Brands need communication push but branding is not about communication. Advertising’s instrumentality in brand creation can not be denied but you can’t create a brand only out of advertising. This is highly true for brand Anna. The communication is largely ‘community’ owned. It is brand followers who are so deeply influenced by the brand that they themselves have become disseminators, no expenditure involved. The social media is not controlled, it is rather user created. On the other hand traditional media coverage is of course governed by rating points but rating points are not in the control of news channels. It these were then none of brands or the programs backed by money power would fail. People are watching Anna because they want to. Our capacity to process information is limited and it is selectively spent. What it is spent on is governed by satisfaction. Watching news on Anna is a rational and conscious choice which people make. Anna survives filtration and screening out which is every marketer’s major head ache- how to make customers look at my ad?).

In a situation like this when a powerful brand emerges, how does the competitor react? The government reaction has been the opposite of what strategy would command. Would it be a good idea to start a smear campaign against New Swift because it has attracted a great response? First, it must be understood that if commitment is emotional- inelastic connection to a brand (not based on reason), it is impossible to prove your superiority (I like blue and you can’t convince me that red is better). Emotion can’t be contested with reason. People buy Rolex not for time keeping, there may be better time keeping devices available at lower price yet customers show extraordinary commitment to the brand. Second, the harsher the criticism lesser is the openness to entertain (self concept threatening stimuli activate defense mechanism). Anything contrary to the commitment is either filtered to make the original stand harder (criticism falls in the zone of contrast). All the governmental (jail, criticism on media) response therefore has made brand Anna stronger.

Whether Anna is subverting democracy or democracy is systemically already subverted is a matter of perception. People in power see Anna as a threat. It is true that Toyota Etios and Liva are a threat to Maruti Dzire and Swift. But a brand can not be dismissed in discussion and meaningless retaliation. Brands do become obsolete. May be governance in its present form has lost its relevance. Change is not a threat, it is an opportunity. Only time would tell who would ‘read’ it correctly and seize it. The idea is knocking on the doors of political class. It is perfect opportunity for political brands to get rejuvenated.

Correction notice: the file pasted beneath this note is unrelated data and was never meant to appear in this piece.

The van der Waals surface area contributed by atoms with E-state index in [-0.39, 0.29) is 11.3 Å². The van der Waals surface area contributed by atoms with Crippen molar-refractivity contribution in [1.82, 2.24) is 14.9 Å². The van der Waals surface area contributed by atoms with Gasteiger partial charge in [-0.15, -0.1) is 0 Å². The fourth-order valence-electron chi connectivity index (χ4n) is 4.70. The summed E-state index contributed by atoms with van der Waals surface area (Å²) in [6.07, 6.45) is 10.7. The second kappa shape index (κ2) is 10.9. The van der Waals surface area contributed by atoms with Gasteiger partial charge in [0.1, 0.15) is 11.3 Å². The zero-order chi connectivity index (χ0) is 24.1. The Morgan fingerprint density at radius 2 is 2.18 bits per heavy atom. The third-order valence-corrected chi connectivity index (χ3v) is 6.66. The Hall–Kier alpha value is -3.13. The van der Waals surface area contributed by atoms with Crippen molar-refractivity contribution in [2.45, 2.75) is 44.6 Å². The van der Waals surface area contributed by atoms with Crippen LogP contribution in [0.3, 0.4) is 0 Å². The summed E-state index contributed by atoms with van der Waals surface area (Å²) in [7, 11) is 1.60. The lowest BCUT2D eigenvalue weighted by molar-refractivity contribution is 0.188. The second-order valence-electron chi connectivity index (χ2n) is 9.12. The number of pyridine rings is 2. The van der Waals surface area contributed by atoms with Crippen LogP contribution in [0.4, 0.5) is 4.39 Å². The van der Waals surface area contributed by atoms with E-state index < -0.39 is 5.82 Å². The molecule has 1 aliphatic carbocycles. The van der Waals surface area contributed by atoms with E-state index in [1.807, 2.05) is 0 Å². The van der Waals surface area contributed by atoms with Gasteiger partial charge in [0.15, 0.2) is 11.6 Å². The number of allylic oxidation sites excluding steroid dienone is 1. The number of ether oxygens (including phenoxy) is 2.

Brands Burst Boundaries: Some Do It Better

I often have to justify the unjustifiable on Sundays. It is a day when ordinary things hidden in nooks and cranny get attention and face threat of ouster. That is the reason why kabariwalas do brisk business on Sundays. A small box in my home is a refuge to a lot of discarded objects which also houses a single piece of cuff link. Preserving a single cuff link does not make sense. It is neither likely to be used nor gifted to someone ever. Hence it does not make any sense to keep it especially in times of space crunch in urban dwellings. Tremendous pressures are mounted on me to throw it but I don’t. And at the end I am called an idiot when it say, ‘throw everything out but not this link’.

My stickiness with the cufflink is beyond the comprehension of reason. For the others the cufflink is just an object devoid of any use value or sale value. And there are other cufflinks which score very high both on use value and monetary value but hold little importance to me. To a reason oriented mind this phenomenon is nothing more than an absurdity. But here lies an important branding lesson. Some brands manage to create this kind of stickiness that their customers ‘go at great lengths’ and ‘pay absurd prices’ to buy them, own them and preserve them. Consider a Rolex or an Apple customer. The important question here: is Rolex a watch or Apple a smart phone? I have heard many people say that ‘this guy is absolutely crazy to spend ten lacs on a watch’.